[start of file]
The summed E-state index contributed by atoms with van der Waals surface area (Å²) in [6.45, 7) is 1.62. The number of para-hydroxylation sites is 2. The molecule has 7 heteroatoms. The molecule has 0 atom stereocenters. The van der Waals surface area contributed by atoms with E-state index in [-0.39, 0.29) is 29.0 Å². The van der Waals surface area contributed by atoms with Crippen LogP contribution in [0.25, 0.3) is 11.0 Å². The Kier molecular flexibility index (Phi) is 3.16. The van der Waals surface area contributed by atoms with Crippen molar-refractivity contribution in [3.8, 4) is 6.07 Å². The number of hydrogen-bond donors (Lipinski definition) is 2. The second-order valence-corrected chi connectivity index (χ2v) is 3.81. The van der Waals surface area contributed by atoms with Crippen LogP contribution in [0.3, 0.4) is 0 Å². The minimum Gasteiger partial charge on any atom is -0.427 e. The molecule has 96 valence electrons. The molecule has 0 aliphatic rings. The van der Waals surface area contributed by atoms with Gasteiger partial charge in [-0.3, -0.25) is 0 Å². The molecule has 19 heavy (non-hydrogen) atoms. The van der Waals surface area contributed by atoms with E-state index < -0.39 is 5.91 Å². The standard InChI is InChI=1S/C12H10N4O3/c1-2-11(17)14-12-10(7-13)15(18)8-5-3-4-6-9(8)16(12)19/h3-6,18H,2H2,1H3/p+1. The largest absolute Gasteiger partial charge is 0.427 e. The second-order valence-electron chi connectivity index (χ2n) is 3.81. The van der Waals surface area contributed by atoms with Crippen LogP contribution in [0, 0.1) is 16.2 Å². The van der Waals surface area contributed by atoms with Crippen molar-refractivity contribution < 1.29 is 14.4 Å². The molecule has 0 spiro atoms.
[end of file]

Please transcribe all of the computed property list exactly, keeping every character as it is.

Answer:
The summed E-state index contributed by atoms with van der Waals surface area (Å²) in [6.45, 7) is 1.62. The number of para-hydroxylation sites is 2. The molecule has 7 heteroatoms. The molecule has 0 atom stereocenters. The van der Waals surface area contributed by atoms with E-state index in [-0.39, 0.29) is 29.0 Å². The van der Waals surface area contributed by atoms with Crippen LogP contribution in [0.25, 0.3) is 11.0 Å². The Kier molecular flexibility index (Phi) is 3.16. The van der Waals surface area contributed by atoms with Crippen molar-refractivity contribution in [3.8, 4) is 6.07 Å². The number of hydrogen-bond donors (Lipinski definition) is 2. The second-order valence-corrected chi connectivity index (χ2v) is 3.81. The van der Waals surface area contributed by atoms with Crippen LogP contribution in [0.3, 0.4) is 0 Å². The minimum Gasteiger partial charge on any atom is -0.427 e. The molecule has 96 valence electrons. The molecule has 0 aliphatic rings. The van der Waals surface area contributed by atoms with Gasteiger partial charge in [-0.3, -0.25) is 0 Å². The molecule has 19 heavy (non-hydrogen) atoms. The van der Waals surface area contributed by atoms with E-state index < -0.39 is 5.91 Å². The standard InChI is InChI=1S/C12H10N4O3/c1-2-11(17)14-12-10(7-13)15(18)8-5-3-4-6-9(8)16(12)19/h3-6,18H,2H2,1H3/p+1. The largest absolute Gasteiger partial charge is 0.427 e. The second-order valence-electron chi connectivity index (χ2n) is 3.81. The van der Waals surface area contributed by atoms with Crippen LogP contribution in [0, 0.1) is 16.2 Å². The van der Waals surface area contributed by atoms with Crippen molar-refractivity contribution < 1.29 is 14.4 Å². The molecule has 0 spiro atoms.